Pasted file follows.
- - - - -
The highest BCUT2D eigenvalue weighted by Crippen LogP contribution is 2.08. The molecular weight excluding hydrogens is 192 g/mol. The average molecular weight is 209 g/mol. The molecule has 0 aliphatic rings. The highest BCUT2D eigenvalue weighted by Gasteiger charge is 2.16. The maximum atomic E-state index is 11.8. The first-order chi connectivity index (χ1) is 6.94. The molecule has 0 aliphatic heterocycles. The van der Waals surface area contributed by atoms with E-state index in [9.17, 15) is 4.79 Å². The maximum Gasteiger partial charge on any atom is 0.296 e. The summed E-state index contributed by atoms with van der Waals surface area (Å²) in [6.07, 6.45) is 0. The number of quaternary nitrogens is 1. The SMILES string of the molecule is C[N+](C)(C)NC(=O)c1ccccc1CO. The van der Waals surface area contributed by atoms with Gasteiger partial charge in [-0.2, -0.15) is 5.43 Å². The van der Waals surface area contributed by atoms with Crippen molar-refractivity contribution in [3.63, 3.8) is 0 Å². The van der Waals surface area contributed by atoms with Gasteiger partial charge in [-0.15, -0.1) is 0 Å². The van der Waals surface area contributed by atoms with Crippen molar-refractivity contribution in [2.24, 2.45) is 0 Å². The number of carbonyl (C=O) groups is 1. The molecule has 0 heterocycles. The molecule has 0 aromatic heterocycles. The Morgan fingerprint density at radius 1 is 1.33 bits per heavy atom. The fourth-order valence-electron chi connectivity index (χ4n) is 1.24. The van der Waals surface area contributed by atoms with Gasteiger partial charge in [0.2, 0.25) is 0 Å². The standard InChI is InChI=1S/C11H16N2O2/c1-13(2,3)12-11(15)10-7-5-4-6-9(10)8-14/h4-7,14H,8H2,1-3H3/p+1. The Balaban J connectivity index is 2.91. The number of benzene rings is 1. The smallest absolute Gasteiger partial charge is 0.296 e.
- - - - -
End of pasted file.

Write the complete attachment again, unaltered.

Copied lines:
The highest BCUT2D eigenvalue weighted by Crippen LogP contribution is 2.08. The molecular weight excluding hydrogens is 192 g/mol. The average molecular weight is 209 g/mol. The molecule has 0 aliphatic rings. The highest BCUT2D eigenvalue weighted by Gasteiger charge is 2.16. The maximum atomic E-state index is 11.8. The first-order chi connectivity index (χ1) is 6.94. The molecule has 0 aliphatic heterocycles. The van der Waals surface area contributed by atoms with E-state index in [9.17, 15) is 4.79 Å². The maximum Gasteiger partial charge on any atom is 0.296 e. The summed E-state index contributed by atoms with van der Waals surface area (Å²) in [6.07, 6.45) is 0. The number of quaternary nitrogens is 1. The SMILES string of the molecule is C[N+](C)(C)NC(=O)c1ccccc1CO. The van der Waals surface area contributed by atoms with Gasteiger partial charge in [-0.2, -0.15) is 5.43 Å². The van der Waals surface area contributed by atoms with Crippen molar-refractivity contribution in [3.63, 3.8) is 0 Å². The van der Waals surface area contributed by atoms with Gasteiger partial charge in [-0.15, -0.1) is 0 Å². The van der Waals surface area contributed by atoms with Crippen molar-refractivity contribution in [2.24, 2.45) is 0 Å². The number of carbonyl (C=O) groups is 1. The molecule has 0 heterocycles. The molecule has 0 aromatic heterocycles. The Morgan fingerprint density at radius 1 is 1.33 bits per heavy atom. The fourth-order valence-electron chi connectivity index (χ4n) is 1.24. The van der Waals surface area contributed by atoms with Gasteiger partial charge in [0.2, 0.25) is 0 Å². The standard InChI is InChI=1S/C11H16N2O2/c1-13(2,3)12-11(15)10-7-5-4-6-9(10)8-14/h4-7,14H,8H2,1-3H3/p+1. The Balaban J connectivity index is 2.91. The number of benzene rings is 1. The smallest absolute Gasteiger partial charge is 0.296 e.